It seems like there’s a new headline every day. ‘The Great Resignation’. ‘The Great Reconfiguration’. And now the ‘Great Reevaluation’. What are the most important messages leaders need to hear from these headlines? How do company cultures need to evolve?

The overarching message that I hear is, despite all of our best efforts and all sides, this system isn’t working. When a system isn’t working we declare that there is a breakdown. Breakdowns are normal and a part of the cycles of change. Our best minds have been working on this problem and yet, we have just created more problems. This is because our approach is siloed and not connected to all the other systems that are at play.

So, when we think about what a values-aligned workplace is, we start with our organization. We don’t look at some other company and lament what they do. We look into our own practices and how our actions are not in alignment with our values, the paces where we are out of integrity. Being out of integrity happens. When we can see where it is happening, then we have the opportunity to change.

Let’s get more specific. What are your “Top 5 Trends To Track In the Future of Work?” (Please share a story or example for each.)

5 Things I Wish I Learned In HR School

Video Link: https://youtu.be/uV33aS8ecSs

  1. Do what you want. Learn to notice how it feels when you are doing exactly what you want to be doing. Spend as much time doing what you want to be doing as possible.
  2. Unmake yourself. Live in ways that are different from what you think to be true. This is how you will come to understand who you are.
  3. Abundance. We don’t live in a world of scarcity, but a world of abundance. Design practices around abundance rather than scarcity.
  4. Time is cyclical. We think of time as linear, but the things that have come to pass will pass again, and you will learn and relearn lessons your whole life long.
  5. Expect Breakdowns. Breakdowns are relative to each party’s commitment to an outcome. If there was not mutual commitment then there would be no breakdown. The commitment is the path forward.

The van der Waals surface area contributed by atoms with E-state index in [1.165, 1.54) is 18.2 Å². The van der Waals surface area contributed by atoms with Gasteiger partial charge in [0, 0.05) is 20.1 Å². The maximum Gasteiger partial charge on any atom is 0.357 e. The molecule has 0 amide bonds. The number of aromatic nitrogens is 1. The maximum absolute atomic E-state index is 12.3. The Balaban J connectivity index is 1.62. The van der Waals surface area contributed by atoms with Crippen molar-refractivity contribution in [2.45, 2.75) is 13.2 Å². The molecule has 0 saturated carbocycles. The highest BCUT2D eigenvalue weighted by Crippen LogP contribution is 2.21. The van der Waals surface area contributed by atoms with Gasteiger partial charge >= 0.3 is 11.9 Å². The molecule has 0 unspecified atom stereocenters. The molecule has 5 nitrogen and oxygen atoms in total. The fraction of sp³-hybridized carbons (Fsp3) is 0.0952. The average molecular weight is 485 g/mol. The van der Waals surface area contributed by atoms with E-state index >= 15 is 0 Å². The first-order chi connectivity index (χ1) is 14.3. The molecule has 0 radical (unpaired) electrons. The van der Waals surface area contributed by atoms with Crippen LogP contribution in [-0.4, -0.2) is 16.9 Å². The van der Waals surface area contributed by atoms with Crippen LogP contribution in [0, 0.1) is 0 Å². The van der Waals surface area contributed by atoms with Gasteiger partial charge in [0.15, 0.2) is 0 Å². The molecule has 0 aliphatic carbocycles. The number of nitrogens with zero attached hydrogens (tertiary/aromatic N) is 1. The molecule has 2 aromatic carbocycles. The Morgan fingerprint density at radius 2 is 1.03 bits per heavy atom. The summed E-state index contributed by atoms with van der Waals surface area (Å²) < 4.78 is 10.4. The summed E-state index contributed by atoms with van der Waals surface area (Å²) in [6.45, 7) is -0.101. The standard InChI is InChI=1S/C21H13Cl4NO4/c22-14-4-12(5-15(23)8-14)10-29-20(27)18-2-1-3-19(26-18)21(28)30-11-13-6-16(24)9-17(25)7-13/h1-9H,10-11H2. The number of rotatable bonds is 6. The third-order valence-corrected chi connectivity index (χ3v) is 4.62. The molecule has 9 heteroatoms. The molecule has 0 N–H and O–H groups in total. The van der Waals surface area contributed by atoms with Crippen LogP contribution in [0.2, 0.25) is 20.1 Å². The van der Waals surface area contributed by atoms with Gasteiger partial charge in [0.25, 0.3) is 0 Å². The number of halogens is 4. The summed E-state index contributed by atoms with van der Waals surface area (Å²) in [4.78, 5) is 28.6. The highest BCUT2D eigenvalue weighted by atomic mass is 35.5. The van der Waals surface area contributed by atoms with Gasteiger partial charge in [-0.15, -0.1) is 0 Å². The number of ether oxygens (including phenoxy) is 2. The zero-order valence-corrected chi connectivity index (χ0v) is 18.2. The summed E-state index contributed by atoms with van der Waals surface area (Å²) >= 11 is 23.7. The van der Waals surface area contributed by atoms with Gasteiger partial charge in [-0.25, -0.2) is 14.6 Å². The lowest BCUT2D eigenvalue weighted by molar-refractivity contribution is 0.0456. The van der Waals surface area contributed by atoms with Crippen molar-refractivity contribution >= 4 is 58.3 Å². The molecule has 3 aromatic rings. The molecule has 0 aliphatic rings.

I keep quotes on my desk and on scraps of paper to stay inspired. What’s your favorite “Life Lesson Quote”? And how has this quote shaped your perspective?

Our challenge in behalf of the wild soul and our creative spirit is to not merge with any collective, but to distinguish ourselves from those who surround us, building bridges back to them as we choose. . . The collectives we favor with relationships will be those that offer the most support for our soul and our creative life. -Clarissa Pinkola Estes, Women Who Run With The Wolves

Women Who Run With the Wolves is a wonderful exploration of female archetypes. This particular quote came to me when I was making a transition from working for others to working for myself. It helped me understand that not all relationships are the right fit, to notice when I feel called to build a bridge back and to respond, and to notice when others have chosen to not build a bridge back to me. These words are a barometer that I use to see if the relationships I am investing in are reciprocal ones for me.

We are very blessed that some of the biggest names in Business, VC funding, Sports, and Entertainment read this column. Is there a person in the world, or in the US, with whom you would love to have a private breakfast or lunch, and why? He, she, or they might just see this if we tag them.

There are so many people I would love to share a meal with. My top pick right now would be my teacher in the Tarot and Soul Centered Business, Lindsay Mack. I have learned so much from her over the years.

Our readers often like to continue the conversation with our featured interviewees. How can they best connect with you and stay current on what you’re discovering?

The best way to stay in touch with me is through my weekly newsletter. Each week I share my experiences with the values-aligned approach to HR and business. http://www.fortressandflourish.com/newsletter-sign-up

Thank you for sharing your insights and predictions. We appreciate the gift of your time and wish you continued success and good health.